Food waste is a big problem, but you can do something about it

Published 2:46 pm Monday, July 30, 2018

Food waste in the United States is a major issue. But it’s not being ignored. I was happy to learn that the U.S.Department of Agriculture (USDA),  the Environmental Protection Agency (EPA) and others are taking food waste seriously and trying correct the problem.

According to the USDA website, on “September 16, 2015, the first-ever national food loss and waste goal in the United States was launched, calling for a 50-percent reduction by 2030.”

While 2030 is a long while away, it’s good we’ve acknowledged the problem and have some kind of a goal in mind to reduce food waste.

Email newsletter signup

One component of any solution has to be educating the public about food waste. It might not seem like a big deal to throw your food in the trash, but it is. According to the USDA, we waste about 30-40 percent of our food supply. About 31 percent of this waste is food thrown out by retailers and consumers. In 2010, that represented approximately 133 billion pounds and $161 billion worth of food.

This is terrible for so many reasons. Lots of people in the United States don’t have enough food to eat. While some people don’t have enough food, others are throwing out perfectly good food.

It also takes resources to produce all that food we waste. All of the water, labor, processing and transportation that it took to make that food were just wasted along with the actual food.

And when that food is wasted, it doesn’t just disappear. When it comes to trash, it’s always good to remember there is no “away” – you can’t just throw something away; it goes somewhere else.

A lot of our wasted food will end up in a landfill. That at least seems less problematic than plastic ending up in the landfill, right? I used to think food is a natural thing that will break down into the environment, so it’s totally fine.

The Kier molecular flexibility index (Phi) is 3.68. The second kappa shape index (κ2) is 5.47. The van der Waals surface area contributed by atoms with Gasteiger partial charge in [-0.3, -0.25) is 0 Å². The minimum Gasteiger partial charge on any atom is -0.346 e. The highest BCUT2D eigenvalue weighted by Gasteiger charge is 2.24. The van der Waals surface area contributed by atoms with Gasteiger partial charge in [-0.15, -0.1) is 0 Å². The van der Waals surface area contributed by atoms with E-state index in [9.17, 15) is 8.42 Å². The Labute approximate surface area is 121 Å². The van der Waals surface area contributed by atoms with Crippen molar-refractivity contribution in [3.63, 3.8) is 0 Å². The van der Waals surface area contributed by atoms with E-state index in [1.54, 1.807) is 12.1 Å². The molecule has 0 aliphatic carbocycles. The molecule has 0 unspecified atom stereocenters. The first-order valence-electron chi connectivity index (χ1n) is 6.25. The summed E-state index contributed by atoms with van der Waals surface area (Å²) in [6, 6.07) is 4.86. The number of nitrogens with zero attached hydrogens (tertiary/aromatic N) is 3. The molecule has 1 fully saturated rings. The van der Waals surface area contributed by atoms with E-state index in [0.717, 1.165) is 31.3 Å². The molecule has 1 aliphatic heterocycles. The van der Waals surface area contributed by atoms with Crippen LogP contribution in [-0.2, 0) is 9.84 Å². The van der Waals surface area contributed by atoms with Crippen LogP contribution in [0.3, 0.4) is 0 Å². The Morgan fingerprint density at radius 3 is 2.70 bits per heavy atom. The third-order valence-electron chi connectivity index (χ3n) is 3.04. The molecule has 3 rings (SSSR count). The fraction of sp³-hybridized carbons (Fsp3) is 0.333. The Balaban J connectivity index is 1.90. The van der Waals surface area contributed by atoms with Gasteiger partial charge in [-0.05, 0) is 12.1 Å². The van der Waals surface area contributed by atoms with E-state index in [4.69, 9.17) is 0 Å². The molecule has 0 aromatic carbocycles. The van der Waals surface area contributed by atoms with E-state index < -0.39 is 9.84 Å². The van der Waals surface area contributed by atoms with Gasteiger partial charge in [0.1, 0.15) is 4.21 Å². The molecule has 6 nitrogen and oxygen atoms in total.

I was very wrong. When foods end up in the landfill, it’s not like they are going to a composter. We are throwing away so much food that it’s actually the second largest category of stuff going into municipal landfills, according to the USDA.

When the food is in the landfill, it breaks down quickly, which seems great. But when it breaks down, it produces methane, greenhouse gas.

Food waste is the third-largest producer of methane in the United States. That means when you throw food away, you are contributing to global warming.

The best thing you can do is to only buy the food you are going to eat, which I know isn’t always easy. Meal planning can be a great way to reduce your food waste.

Here’s another idea: If you know you aren’t going to eat something before it goes bad, you might be able to freeze it to give it some extra time.

There are also all sorts of recipes online for things to make with foods that might be a little past their prime.

You can start a compost bin for fruits and veggies that go bad. Instead of throwing them away in the trash, you can compost them and make great soil for your plants.

With so many options available to us it shouldn’t be hard to reduce our food waste. But it can be. That’s because changing how much food you waste isn’t something you can fix by just knowing about the problem or doing something once. You have to commit to building new habits that result in a lifestyle change.

On a related note, you can also help the environment by shopping at your local farmers market. Buying food locally means that is hasn’t had to travel too far to make it to you. The other benefit is that it usually comes with less packaging.

I used to think of the farmers market as just having a few vegetables, but if you haven’t checked one out in a while, I highly recommend it. Depending on the market and the vendors sometimes you can find honey, bread, flowers and things like soaps and lotions.

Amanda’s Animal Fact of the Week

There are more than a dozen species of hedgehogs. Some sleep through the cold, which is called hibernation. Some sleep though the heat and drought, which is called aestivation. Some hedgehogs live in temperate areas and are awake all year long.

About Amanda Wheeler

Amanda Wheeler is the children and teen services librarian at the Lincoln County Public Library. She has a master's in zoology education from the University of Miami and has taught as an educator at the Cincinnati Zoo.

email author More by Amanda